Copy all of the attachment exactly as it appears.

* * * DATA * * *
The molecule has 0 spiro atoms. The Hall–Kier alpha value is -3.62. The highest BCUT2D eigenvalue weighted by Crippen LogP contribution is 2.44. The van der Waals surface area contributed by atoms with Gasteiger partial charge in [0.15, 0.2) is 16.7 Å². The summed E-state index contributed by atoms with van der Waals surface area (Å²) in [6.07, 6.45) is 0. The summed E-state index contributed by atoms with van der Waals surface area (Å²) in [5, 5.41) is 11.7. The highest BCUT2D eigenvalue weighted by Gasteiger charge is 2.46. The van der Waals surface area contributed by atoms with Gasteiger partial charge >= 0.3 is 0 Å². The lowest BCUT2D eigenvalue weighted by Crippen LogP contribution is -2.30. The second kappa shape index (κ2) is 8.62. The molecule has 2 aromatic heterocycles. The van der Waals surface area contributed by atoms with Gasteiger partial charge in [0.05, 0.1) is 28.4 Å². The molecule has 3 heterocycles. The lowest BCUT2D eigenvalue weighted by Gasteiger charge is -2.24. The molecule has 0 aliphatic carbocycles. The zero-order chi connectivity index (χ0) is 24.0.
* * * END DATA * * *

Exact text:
The molecule has 0 spiro atoms. The Hall–Kier alpha value is -3.62. The highest BCUT2D eigenvalue weighted by Crippen LogP contribution is 2.44. The van der Waals surface area contributed by atoms with Gasteiger partial charge in [0.15, 0.2) is 16.7 Å². The summed E-state index contributed by atoms with van der Waals surface area (Å²) in [6.07, 6.45) is 0. The summed E-state index contributed by atoms with van der Waals surface area (Å²) in [5, 5.41) is 11.7. The highest BCUT2D eigenvalue weighted by Gasteiger charge is 2.46. The van der Waals surface area contributed by atoms with Gasteiger partial charge >= 0.3 is 0 Å². The lowest BCUT2D eigenvalue weighted by Crippen LogP contribution is -2.30. The second kappa shape index (κ2) is 8.62. The molecule has 2 aromatic heterocycles. The van der Waals surface area contributed by atoms with Gasteiger partial charge in [0.05, 0.1) is 28.4 Å². The molecule has 3 heterocycles. The lowest BCUT2D eigenvalue weighted by Gasteiger charge is -2.24. The molecule has 0 aliphatic carbocycles. The zero-order chi connectivity index (χ0) is 24.0.